18

SSH protocol 2 allows you to use DSA, ECDSA, ED25519 and RSA keys when establishing a secure connection to a server. (Keep in mind for this question that I'm only familiar with the procedure and capabilities of RSA, and can't speak for the other methods)

What confuses me, is according to man sshd, Diffie-Hellman is used for the key exchange:

For protocol 2, forward security is provided through a Diffie-Hellman key agreement. This key agreement results in a shared session key. The rest of the session is encrypted using a symmetric cipher...

This leads to two questions:

  1. Where does the RSA key come into play if it isn't used during the key exchange?
  2. Why is a second protocol (in this case, Diffie-Hellman) required? Why not just use the client's RSA public key to encrypt the session key on the server, and send it to the client?
27
  1. The host key is used to sign the Diffie-Hellman parameters. It is used during the key exchange; RSA is a signature algorithm as well as an encryption algorithm. From what I can tell, the client key (in authorized_keys) is not used in key exchange at all; it's only used after key exchange to sign a particular message and prove the client has the private key (one side of DH parameters being signed is enough to prevent a MITM, because the attacker can't impersonate both client and server; it's easier to make the server always have to have a keypair than make the client always have to have a keypair).

  2. The way SSH uses DH is as an ephemeral algorithm: DH parameters are generated for individual sessions, and are destroyed as soon as they're no longer needed. The only thing the long-lasting keypair is used for is authentication. This gives forward secrecy: stealing the private key doesn't let you decrypt old sessions.

    If RSA was used to encrypt the session key, then someone who recorded that session, buys the SSH server years later after it's been decommissioned, and obtains the private key off its hard drive can use that to decrypt the session key, and use that to read the entire communication. If RSA is used to sign DH parameters, then the only way to exploit a stolen private key is in a man-in-the-middle attack, and that can be foiled by the server operator changing the key and telling all his users about the changed keys. With ephemeral key exchange, nothing needed to decrypt a recorded session is stored any longer than it has to be.

    This is also a configuration being used increasingly often for TLS sessions (there, where certificates have expiration dates, a private key doesn't even strictly have to be kept secret after its expiration because it shouldn't be possible to use it in a man-in-the-middle attack; it is, because users will ignore expired certificates, but you can see why ephemeral encryption is nice).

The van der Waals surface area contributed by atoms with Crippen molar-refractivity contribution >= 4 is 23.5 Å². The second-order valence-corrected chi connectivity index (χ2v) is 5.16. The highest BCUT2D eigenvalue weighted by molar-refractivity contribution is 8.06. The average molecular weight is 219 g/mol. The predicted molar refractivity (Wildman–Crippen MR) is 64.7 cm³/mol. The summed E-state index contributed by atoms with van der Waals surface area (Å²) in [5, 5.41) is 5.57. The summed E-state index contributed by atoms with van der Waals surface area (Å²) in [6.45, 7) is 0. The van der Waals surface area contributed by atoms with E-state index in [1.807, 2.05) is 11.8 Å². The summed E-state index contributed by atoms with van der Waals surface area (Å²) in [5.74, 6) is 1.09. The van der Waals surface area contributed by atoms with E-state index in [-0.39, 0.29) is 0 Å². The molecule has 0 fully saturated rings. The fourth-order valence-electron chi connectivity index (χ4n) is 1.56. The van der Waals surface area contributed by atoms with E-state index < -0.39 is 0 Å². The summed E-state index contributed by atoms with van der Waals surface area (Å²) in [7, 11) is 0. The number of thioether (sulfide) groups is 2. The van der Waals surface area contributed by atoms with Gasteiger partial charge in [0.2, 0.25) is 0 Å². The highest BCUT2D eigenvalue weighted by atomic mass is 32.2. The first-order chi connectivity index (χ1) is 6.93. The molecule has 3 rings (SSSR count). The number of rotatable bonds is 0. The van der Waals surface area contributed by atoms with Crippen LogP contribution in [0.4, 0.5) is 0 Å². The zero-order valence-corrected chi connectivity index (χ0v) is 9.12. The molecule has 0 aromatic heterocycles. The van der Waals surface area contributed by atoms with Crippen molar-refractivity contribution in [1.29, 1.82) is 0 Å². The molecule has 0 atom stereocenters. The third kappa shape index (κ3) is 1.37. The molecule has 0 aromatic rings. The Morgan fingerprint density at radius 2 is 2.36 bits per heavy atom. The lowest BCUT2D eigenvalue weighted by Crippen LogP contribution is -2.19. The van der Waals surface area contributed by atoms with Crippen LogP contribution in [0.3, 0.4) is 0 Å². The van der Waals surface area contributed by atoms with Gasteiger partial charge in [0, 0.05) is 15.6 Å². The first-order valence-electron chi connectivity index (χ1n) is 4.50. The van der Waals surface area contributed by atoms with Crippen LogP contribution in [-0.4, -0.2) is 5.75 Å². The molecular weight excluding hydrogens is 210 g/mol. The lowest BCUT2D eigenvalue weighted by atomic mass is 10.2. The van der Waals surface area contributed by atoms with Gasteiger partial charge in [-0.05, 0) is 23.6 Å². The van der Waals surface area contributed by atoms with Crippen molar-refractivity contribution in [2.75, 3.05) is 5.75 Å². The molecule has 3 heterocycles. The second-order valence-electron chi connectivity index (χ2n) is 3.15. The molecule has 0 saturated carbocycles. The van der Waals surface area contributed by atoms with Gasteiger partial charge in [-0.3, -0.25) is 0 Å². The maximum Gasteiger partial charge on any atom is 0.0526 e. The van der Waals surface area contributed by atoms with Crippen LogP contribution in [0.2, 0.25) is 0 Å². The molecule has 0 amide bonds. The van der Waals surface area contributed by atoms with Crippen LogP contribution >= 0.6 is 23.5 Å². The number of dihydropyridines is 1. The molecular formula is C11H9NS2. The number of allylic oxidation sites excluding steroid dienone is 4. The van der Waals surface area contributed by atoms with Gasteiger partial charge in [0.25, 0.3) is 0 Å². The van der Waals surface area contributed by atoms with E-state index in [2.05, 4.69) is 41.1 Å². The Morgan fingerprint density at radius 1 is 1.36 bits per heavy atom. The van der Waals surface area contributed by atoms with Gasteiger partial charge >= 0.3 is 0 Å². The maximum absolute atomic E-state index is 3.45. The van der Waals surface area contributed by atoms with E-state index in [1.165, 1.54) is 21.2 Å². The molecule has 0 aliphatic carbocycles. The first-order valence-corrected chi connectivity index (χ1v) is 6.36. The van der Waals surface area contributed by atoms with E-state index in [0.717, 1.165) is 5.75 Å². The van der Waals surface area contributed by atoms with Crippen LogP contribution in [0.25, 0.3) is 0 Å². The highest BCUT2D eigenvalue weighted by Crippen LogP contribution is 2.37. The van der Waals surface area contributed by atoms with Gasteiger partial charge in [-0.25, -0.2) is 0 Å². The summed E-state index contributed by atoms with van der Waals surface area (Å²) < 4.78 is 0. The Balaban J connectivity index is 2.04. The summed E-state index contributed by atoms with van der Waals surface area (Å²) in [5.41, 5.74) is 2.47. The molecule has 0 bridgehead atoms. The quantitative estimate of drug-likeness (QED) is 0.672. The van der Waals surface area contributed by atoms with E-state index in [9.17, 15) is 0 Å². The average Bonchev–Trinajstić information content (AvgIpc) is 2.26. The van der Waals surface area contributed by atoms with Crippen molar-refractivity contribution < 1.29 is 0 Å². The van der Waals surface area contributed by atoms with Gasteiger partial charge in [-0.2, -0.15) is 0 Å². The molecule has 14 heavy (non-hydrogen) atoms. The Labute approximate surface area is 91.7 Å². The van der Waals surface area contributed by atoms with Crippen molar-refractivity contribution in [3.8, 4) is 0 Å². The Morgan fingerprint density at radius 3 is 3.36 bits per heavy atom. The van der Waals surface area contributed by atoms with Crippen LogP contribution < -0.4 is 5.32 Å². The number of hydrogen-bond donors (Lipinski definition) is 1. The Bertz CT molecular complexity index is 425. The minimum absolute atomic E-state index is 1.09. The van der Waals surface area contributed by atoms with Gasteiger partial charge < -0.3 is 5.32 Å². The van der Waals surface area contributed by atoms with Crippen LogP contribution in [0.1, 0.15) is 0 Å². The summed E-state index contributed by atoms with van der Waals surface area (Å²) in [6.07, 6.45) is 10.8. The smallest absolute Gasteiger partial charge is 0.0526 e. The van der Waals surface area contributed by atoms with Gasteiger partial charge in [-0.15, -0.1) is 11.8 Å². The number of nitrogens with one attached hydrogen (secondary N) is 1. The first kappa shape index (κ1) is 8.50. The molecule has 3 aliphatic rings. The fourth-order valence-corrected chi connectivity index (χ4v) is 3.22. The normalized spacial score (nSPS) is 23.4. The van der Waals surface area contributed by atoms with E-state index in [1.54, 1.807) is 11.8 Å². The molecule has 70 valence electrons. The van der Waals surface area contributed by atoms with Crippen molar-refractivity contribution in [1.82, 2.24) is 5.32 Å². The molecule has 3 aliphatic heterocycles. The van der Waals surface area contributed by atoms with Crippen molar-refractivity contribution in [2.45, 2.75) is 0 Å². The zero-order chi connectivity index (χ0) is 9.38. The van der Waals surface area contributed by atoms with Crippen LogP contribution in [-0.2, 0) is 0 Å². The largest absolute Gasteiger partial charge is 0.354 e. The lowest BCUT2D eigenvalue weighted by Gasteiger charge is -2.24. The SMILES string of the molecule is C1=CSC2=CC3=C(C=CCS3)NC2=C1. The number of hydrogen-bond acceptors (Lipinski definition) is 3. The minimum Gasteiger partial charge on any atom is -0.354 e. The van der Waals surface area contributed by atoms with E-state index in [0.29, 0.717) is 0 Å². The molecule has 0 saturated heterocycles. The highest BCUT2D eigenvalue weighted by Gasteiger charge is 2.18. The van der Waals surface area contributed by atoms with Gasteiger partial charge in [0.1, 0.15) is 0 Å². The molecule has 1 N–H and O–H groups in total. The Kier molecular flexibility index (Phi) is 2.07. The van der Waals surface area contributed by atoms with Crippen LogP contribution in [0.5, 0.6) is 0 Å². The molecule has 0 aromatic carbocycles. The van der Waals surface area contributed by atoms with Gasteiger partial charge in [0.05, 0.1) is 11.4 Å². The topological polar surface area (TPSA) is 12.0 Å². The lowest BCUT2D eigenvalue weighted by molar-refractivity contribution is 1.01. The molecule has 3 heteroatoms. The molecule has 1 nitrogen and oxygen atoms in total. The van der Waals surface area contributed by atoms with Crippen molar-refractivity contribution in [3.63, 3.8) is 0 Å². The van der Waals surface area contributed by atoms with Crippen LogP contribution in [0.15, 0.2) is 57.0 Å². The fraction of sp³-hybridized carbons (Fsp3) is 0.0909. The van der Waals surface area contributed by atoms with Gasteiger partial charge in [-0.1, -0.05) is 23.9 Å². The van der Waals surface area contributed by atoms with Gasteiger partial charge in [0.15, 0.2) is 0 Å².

• In summary, SSH uses RSA to establish an initial secure, authenticated connection (ie: the server trusts the key and the client must have the key in order to connect), and then uses Diffe-Hellman to establish an ephemeral (ie: one time) key to establish forward-security. Diffe-Hellman doesn't work without having a secure and authenticated connection because a MITM could easily intercept communications. – Naftuli Kay Dec 26 '14 at 21:13
  • I think "secure" here isn't actually needed for DH parameters - all you need is the authentication, to prevent tampering by an active attacker. DH is secure against passive eavesdroppers, it's just trivial to MITM without authentication. – cpast Dec 26 '14 at 21:21
  • 1
    @NaftuliTzviKay: Actually, AIUI, it's the other way around. First, Diffie-Hellman is used to negotiate an ephemeral shared key between the client and the server; then, RSA (or DSA or some other signature algorithm) is used by the server to sign the key, so that the client knows that the party they just negotiated the D-H shared key with is the server and not some middleman or impostor. The point is that, even in the presence of active MITM attacks, D-H lets you negotiate a shared key with someone -- it just doesn't tell you who that someone is. An RSA signature solves that part. – Ilmari Karonen Dec 26 '14 at 21:23
  • 2
    Correct. You need a MITM who can write to cause problems with DH. – Naftuli Kay Dec 26 '14 at 21:23
  • I think it's actually different between host and client keys. According to the RFC, the host key is used to sign the server's DH parameter; that's enough to prevent MITM if the client checks host keys. Client authentication is done after the key is negotiated, signing some session-specific string to verify that the client has the given private key. – cpast Dec 26 '14 at 21:41

Your Answer

By clicking “Post Your Answer”, you agree to our terms of service, privacy policy and cookie policy

Not the answer you're looking for? Browse other questions tagged or ask your own question.